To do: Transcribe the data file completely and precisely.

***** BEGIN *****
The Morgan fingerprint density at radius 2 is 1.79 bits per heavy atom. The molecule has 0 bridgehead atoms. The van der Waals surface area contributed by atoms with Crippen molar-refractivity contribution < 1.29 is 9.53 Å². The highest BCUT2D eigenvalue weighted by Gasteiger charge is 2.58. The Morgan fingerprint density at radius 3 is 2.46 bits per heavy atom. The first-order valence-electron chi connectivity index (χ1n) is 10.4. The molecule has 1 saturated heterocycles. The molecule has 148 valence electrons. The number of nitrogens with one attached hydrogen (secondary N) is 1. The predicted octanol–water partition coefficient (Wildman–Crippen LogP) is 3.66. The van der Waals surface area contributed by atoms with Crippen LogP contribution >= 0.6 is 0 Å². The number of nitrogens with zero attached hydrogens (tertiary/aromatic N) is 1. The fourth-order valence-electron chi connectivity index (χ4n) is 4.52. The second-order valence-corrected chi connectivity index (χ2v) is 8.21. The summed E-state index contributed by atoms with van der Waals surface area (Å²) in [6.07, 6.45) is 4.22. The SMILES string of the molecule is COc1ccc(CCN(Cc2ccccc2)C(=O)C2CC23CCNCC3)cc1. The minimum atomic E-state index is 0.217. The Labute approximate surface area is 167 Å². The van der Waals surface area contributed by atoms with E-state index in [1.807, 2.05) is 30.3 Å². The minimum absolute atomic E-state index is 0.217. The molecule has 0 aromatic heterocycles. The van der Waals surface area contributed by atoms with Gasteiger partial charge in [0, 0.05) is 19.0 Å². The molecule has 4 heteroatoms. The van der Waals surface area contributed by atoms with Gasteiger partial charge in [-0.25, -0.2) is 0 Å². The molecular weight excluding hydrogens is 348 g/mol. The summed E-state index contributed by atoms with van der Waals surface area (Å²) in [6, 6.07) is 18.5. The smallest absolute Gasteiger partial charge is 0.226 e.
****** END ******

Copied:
The Morgan fingerprint density at radius 2 is 1.79 bits per heavy atom. The molecule has 0 bridgehead atoms. The van der Waals surface area contributed by atoms with Crippen molar-refractivity contribution < 1.29 is 9.53 Å². The highest BCUT2D eigenvalue weighted by Gasteiger charge is 2.58. The Morgan fingerprint density at radius 3 is 2.46 bits per heavy atom. The first-order valence-electron chi connectivity index (χ1n) is 10.4. The molecule has 1 saturated heterocycles. The molecule has 148 valence electrons. The number of nitrogens with one attached hydrogen (secondary N) is 1. The predicted octanol–water partition coefficient (Wildman–Crippen LogP) is 3.66. The van der Waals surface area contributed by atoms with Crippen LogP contribution >= 0.6 is 0 Å². The number of nitrogens with zero attached hydrogens (tertiary/aromatic N) is 1. The fourth-order valence-electron chi connectivity index (χ4n) is 4.52. The second-order valence-corrected chi connectivity index (χ2v) is 8.21. The summed E-state index contributed by atoms with van der Waals surface area (Å²) in [6.07, 6.45) is 4.22. The SMILES string of the molecule is COc1ccc(CCN(Cc2ccccc2)C(=O)C2CC23CCNCC3)cc1. The minimum atomic E-state index is 0.217. The Labute approximate surface area is 167 Å². The van der Waals surface area contributed by atoms with E-state index in [1.807, 2.05) is 30.3 Å². The minimum absolute atomic E-state index is 0.217. The molecule has 0 aromatic heterocycles. The van der Waals surface area contributed by atoms with Gasteiger partial charge in [0, 0.05) is 19.0 Å². The molecule has 4 heteroatoms. The van der Waals surface area contributed by atoms with Gasteiger partial charge in [-0.25, -0.2) is 0 Å². The molecular weight excluding hydrogens is 348 g/mol. The summed E-state index contributed by atoms with van der Waals surface area (Å²) in [6, 6.07) is 18.5. The smallest absolute Gasteiger partial charge is 0.226 e.